In the new works by Sergia Avveduti seen in the exhibition Coalition - the putting together of things, concepts, images, even of different natures, but allied by mutual attraction (4) - there are certain explicit references to art history that may remind us precisely of the poetics of the 1970s based on citation and/or revisitation of the past. Born today, in the tail end of postmodernism, these works justify the use of pre-existing resources, their mixing, the changing of their signs, in a different way. They are intuitions that perhaps owe more to cinema than to the history of art. According to the well-known theory of Eisenstein, film editing has a golden rule for which the sum of shot A and shot B will never be AB, but C, or a third “missing” shot that takes virtual form in the mind of the viewer. If we take the work by Sergia Avveduti entitled Erasmo e Peter, our first psychological reaction is that of having recognized the source of the image as a painting of the Flemish painter Metsijs. Yet that painting doesn’t exist, because we are looking at the digital combination of two different portraits put together to generate an impossible dialogue that in reality (if we can consider the fiction of a painted scene a reality) never happened.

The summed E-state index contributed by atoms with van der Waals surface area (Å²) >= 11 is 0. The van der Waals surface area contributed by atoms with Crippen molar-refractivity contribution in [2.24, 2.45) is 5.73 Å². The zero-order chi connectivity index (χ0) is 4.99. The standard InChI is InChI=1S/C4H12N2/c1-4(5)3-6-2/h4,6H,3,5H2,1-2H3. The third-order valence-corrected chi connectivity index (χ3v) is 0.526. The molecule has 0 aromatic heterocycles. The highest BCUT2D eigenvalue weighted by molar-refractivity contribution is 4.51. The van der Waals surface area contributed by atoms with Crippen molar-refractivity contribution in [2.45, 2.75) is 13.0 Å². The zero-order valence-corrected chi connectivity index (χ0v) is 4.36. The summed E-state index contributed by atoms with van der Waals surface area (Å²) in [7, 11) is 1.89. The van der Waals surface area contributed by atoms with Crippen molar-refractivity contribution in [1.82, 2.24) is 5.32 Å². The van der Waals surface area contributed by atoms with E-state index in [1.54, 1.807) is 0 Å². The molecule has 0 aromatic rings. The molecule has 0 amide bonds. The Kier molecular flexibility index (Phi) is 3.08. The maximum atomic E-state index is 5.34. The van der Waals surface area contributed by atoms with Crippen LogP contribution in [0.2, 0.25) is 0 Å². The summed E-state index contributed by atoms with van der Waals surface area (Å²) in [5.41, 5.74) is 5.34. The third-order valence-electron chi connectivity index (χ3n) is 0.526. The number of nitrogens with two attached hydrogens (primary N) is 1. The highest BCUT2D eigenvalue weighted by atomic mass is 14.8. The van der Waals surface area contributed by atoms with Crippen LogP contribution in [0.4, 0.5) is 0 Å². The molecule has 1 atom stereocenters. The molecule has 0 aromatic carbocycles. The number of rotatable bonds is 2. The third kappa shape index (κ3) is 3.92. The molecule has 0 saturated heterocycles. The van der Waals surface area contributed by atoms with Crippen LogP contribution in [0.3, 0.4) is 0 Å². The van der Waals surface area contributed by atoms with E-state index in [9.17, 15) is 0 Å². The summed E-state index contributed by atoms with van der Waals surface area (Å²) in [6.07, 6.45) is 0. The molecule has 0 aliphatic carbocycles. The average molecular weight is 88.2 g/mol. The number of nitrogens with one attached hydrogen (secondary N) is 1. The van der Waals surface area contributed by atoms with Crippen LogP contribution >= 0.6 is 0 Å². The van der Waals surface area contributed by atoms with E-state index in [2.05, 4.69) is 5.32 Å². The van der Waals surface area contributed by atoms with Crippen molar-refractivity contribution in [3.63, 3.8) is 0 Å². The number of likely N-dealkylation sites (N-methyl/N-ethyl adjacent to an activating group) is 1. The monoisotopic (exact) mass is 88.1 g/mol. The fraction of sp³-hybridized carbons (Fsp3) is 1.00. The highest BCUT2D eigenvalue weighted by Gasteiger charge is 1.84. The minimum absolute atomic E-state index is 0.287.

Avveduti’s next step is even subtler and, in a way, cruel: erasing part of an image, the certain value attributed to it by History is “clamorously” weakened. Coalizione, the work that gives the exhibition its title, is composed of two key passages: the first is the isolation of the group of figures positioned to the left in the famous painting by Jean-Jacques David The Oath of the Horatii, by erasing the other figures in the scene. The second, with the absence of a figure to whom the solemn gesture is directed, is its dispersion in the void, a sensation further emphasized by the “radiographic” atmosphere of the metallic, artificial toning.